2. 1 cup milk (240ml)
  3. 2 tablespoon melted butter (or oil)

Screw the lid on the milk carton and shake HARD and vigorously to ensure that there are no lumps. Cook with a little butter in a pancake pan or ordinary pan over the stove (note: we bought a cheap pancake pan from Lakelands and it has been a good investment).

I was very impressed when my non-cook brought me this in bed this morning x



This recipe is from my friend Nico’s French cook, Madame LeFavre. Quite painstaking, I would say, but et voila, you get this achingly sophisticated and authentic French soup.

Step 1:

Boil together salmon bones or prawn skins (the more the better) in a pot of water, together with the peel of one large orange, peppercorns and a bay leaf.

In addition, I added 1 carrot and half an onion (for sweetness and heartiness), though Madame sniffed haughtily when I told her what I did.

Boil for a few hours, until you have a rich broth. Aim to end up with about 10 cupfuls of broth.


Step 2:

To make the base, sweat 1 finely chopped onion, one leek and 1 fennel bulb in olive oil. Add 8 cloves of garlic. Cook until softened, then add 6 chopped tomatoes.

The herbs Madame uses are fresh thyme, fresh marjoram and saffron. I added some basil leaves.  Add a large pinch of cayenne pepper. Season generously with freshly ground pepper and coarse salt.  Add 1/2tsp brown sugar.


When everything is mushy, add 2 generous glasses of full-bodied white wine. This is important, because it is the wine that gives the base its flavour. Don’t worry about the alcoholic content (which gets burned off) – French kids eat wine in food and they seem to do fine.

Simmer on very low heat for about 1-2 hours.


Step 3:

Strain both the salmon broth and the base into a saucepan (combine both). You should have a thickish soup (as per main photo). If you like a thicker soup, add some of the mushy veggies that you used to make the base.

Into that soup, add mussels, clams, fish, anything you wish. Boil the seafood until cooked. Season to taste.

(I added deep fried salmon bits because I like crunchy fried salmon).

Serve piping hot with French baguette (of course). It may sound like a lot of hassle compared to my Englishwoman’s version, but I promise you, it’s worth it.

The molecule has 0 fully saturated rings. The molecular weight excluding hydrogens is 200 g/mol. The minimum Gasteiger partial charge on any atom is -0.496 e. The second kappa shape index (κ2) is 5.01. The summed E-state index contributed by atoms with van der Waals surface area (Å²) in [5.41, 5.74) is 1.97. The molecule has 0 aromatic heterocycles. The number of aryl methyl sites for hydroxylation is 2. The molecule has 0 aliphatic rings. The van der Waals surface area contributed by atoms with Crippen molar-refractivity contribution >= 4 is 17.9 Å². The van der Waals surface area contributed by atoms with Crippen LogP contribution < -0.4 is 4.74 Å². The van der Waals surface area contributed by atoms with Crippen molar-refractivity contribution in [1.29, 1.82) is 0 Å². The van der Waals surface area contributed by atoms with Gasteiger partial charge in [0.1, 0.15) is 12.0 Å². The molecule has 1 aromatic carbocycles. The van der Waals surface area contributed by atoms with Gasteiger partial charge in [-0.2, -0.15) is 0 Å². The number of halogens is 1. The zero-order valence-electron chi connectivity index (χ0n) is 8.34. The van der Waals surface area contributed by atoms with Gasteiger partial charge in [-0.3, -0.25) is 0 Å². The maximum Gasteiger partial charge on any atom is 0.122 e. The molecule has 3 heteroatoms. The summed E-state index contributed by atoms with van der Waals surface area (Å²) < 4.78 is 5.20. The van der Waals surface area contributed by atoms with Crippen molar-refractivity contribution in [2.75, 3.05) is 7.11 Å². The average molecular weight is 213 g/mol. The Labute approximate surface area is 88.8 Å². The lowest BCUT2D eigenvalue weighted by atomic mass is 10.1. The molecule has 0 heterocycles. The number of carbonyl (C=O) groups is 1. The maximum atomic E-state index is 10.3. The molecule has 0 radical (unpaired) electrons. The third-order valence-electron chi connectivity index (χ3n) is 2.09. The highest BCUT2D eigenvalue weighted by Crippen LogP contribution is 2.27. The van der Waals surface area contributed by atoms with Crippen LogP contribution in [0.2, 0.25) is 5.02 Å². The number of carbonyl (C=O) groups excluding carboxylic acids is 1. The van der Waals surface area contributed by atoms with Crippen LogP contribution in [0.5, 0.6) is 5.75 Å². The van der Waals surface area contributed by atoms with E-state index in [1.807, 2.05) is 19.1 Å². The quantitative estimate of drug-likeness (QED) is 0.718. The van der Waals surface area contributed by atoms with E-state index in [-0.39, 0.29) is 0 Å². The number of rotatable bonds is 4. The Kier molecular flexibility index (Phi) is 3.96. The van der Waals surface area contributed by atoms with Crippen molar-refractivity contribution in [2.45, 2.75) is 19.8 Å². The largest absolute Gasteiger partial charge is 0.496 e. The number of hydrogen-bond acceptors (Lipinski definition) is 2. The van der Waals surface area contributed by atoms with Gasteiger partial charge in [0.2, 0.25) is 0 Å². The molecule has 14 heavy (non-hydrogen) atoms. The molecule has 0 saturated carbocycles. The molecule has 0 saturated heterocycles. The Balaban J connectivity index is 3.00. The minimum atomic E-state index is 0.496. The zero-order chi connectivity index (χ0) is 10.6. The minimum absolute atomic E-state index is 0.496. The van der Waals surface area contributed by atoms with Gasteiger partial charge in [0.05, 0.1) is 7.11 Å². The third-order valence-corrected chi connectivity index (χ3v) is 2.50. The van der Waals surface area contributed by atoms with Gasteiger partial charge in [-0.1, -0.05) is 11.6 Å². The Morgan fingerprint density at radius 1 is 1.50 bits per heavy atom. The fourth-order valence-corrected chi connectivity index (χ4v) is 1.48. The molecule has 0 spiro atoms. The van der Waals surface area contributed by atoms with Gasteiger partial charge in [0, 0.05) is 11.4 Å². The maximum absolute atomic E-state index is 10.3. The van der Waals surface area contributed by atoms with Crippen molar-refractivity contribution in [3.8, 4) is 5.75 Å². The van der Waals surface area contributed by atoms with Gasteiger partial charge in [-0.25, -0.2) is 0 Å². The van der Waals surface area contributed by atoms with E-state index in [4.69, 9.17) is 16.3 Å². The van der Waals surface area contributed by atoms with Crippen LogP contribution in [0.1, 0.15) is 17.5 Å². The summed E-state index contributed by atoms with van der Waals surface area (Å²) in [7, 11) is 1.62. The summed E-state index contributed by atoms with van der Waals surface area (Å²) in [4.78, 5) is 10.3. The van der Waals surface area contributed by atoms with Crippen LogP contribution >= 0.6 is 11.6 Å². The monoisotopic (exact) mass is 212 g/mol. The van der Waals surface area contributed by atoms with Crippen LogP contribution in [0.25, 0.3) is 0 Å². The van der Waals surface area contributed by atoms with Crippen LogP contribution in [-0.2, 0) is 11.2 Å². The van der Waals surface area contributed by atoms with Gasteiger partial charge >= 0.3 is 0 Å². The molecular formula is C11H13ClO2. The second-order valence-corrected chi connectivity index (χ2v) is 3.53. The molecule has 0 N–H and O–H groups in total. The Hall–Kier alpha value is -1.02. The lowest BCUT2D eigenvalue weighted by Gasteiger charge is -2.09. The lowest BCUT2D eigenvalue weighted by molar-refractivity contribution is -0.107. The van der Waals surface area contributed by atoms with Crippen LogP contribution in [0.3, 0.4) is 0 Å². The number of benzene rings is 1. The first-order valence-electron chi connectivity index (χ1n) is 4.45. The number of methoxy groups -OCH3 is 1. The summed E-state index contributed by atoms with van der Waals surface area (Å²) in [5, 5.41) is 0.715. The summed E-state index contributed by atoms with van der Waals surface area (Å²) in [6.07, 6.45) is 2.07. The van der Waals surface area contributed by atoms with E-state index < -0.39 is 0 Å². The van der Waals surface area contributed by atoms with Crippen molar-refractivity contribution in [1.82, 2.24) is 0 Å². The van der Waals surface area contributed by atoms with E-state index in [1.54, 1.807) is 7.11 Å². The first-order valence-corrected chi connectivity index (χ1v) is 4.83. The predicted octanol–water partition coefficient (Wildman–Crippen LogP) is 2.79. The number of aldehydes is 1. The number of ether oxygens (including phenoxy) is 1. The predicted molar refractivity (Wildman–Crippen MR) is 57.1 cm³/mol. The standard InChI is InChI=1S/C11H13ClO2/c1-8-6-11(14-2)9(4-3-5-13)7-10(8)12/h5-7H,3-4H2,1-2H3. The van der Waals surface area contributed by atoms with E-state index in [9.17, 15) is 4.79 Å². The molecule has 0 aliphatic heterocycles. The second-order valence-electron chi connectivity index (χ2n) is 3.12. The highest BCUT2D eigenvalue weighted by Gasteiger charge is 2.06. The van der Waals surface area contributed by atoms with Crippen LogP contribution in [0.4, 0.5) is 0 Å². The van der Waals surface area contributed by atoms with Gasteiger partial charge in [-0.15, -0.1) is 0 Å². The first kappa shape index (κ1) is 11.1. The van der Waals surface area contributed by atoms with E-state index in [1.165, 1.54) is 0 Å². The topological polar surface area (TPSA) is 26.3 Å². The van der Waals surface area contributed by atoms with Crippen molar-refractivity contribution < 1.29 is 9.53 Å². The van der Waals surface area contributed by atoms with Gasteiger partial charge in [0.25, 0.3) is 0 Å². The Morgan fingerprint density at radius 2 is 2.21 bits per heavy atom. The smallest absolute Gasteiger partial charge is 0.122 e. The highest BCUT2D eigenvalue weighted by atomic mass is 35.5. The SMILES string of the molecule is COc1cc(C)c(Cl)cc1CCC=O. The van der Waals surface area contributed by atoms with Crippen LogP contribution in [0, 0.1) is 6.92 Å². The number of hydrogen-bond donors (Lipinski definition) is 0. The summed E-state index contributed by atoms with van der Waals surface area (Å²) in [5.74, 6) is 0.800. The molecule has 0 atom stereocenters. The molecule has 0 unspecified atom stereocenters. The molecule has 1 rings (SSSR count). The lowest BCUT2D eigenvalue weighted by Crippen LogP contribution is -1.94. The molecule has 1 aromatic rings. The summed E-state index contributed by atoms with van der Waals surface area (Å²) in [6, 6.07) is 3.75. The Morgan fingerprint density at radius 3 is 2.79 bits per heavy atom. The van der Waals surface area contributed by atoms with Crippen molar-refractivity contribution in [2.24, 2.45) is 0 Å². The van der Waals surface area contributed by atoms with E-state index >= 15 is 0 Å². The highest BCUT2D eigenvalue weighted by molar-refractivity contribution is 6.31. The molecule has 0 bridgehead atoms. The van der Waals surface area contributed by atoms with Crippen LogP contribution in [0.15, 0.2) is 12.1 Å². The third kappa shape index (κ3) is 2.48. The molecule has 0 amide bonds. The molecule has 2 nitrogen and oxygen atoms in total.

I had the leftovers the following day, and it tasted even better.


The store cupboard/freezer version:


I made this during the COVID-19 lockdown, and I didn’t have white fish, prawns or clams: I just had frozen salmon in the freezer. I didn’t even have fresh tomatoes and used canned tomatoes. I added some frozen peas (!!!) and spring onions.  But it still tasted good, with a poached egg on top for variation!

Parmesan-crusted chicken cutlet and creamy potato gratin (and “free” lunch)

It’s a good time to go back to eating frugally these days, I think, and a fun challenge too. Because of the lockdown, we try to make do with what we have in the house, and this calls for ‘creative cooking’, namely making resources stretch and experimenting with substitution.

I am making parmesan and garlic chicken with lemon and butter sauce for dinner. And then it occurred to me that I could debone the chicken to make a wholesome soup out of chicken bones, to which I could add spinach leaves and pasta to make another meal out of.

Recipe for the chicken:

  1. Debone two chicken quarters.
  2. Mix 2 cloves of minced garlic in one lightly beaten egg. Season with salt and pepper.
  3. Marinade the chicken in the mixture for a few hours, better overnight.
  4. Mix half a cupful of flour with quarter a cupful of grated parmesan cheese.
  5. Coat the chicken in the mix.
  6. Fry in hot oil until the surface is slightly browned.
  7. Bake in oven for 30 minutes to cook the meat, and until the skin is crunchy.
  8. To make the sauce: saute 3 cloves of garlic in 6 tablespoons of butter. Add some chicken stock (about ¼ a cupful). Simmer for 10 minutes until the sauce achieves the right consistency and smells fragrant. Season to taste.
  9. Pour sauce over the chicken. Serve piping hot.

Recipe for the potato gratin:

  1. Peel, rinse and pat-dry potatoes. Slice the potatoes thinly. (I used about 1 kg)